According to the pro-Western opposition, the law could be used to suppress dissent but also to block Georgia’s accession to the European Union. Meanwhile, several European leaders have warned that the proposed law is “incompatible” with European norms and values. Other countries like Britain, Italy, Germany and the U.S. have also criticised the bill.

According to the Georgian government, the aim of the forthcoming legislation is to increase the transparency of foreign funding. It said the proposal was based on the 1938 US law and other similar measures adopted in Western countries. The US Foreign Agents Registration Act (FARA) requires foreign agents or lobbyists of other countries to register with the Justice Department’s database. In this case, however, the concerns are linked primarily to malicious Russian activity, which has led to updates to FARA after 2016.

Opponents of the Georgian bill compare the situation more to the Russian legislation, which has been in force since 2012 and severely curtails freedom of speech, legitimate means and channels of civic activism. Moreover, since 2012, only registered organisations could be designated as ‘foreign agents’, but this has gradually been extended to the media, other categories of individuals and associations without legal personality. The drastic expansion was due to the 2022 amendment to the law.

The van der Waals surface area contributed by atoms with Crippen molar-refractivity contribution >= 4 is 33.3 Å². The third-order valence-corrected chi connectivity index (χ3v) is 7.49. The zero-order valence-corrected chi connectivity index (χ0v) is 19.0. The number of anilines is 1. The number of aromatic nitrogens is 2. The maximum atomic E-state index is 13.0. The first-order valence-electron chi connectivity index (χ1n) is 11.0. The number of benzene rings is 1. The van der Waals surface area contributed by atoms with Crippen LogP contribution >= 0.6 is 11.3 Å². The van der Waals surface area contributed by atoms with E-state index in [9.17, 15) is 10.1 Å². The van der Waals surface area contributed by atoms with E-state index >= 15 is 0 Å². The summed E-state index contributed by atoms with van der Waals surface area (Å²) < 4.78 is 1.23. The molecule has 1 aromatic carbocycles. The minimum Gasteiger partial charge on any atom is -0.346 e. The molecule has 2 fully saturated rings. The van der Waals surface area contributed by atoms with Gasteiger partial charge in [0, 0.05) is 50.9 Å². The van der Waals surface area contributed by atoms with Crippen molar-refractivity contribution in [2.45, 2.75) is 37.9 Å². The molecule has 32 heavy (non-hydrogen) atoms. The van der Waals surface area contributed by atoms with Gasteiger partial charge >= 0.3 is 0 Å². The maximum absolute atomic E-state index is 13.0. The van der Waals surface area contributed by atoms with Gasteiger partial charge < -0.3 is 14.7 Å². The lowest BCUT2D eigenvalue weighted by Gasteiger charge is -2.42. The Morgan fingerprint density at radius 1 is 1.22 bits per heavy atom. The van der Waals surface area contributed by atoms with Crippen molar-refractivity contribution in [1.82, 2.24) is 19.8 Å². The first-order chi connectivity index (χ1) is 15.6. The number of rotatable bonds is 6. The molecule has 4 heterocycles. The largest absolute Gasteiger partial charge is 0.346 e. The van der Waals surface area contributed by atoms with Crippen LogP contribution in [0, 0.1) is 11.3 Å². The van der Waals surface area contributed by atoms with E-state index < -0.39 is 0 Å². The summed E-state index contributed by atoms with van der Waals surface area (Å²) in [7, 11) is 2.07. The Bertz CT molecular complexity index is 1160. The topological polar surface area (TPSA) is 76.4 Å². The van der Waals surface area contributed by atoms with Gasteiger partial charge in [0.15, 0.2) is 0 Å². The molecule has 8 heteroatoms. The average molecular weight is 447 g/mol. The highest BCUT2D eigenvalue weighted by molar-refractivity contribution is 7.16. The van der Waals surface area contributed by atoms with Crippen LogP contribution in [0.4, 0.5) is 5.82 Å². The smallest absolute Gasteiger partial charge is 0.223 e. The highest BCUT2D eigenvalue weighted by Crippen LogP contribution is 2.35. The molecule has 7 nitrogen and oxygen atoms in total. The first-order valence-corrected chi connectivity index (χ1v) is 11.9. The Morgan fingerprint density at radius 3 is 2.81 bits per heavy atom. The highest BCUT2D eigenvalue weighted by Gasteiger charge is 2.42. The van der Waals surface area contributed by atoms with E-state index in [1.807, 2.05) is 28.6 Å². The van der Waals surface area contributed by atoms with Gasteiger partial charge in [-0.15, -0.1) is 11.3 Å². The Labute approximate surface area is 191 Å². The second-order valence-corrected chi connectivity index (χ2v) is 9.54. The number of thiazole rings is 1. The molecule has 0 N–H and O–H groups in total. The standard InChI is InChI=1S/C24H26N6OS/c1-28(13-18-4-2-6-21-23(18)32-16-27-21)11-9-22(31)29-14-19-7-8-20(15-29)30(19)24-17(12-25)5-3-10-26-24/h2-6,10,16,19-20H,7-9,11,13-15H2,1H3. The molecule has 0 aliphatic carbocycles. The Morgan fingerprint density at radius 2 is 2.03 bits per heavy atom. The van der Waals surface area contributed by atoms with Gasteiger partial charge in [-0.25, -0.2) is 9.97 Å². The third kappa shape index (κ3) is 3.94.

The Georgian Dream, which has led the government since 2012, tried to pass the aforementioned law as early as 2023. As a result of widespread protests, the law was dropped, but the protests were misleadingly presented in pro-government information sources – in line with Russian rhetoric – as being organised and financed by the West.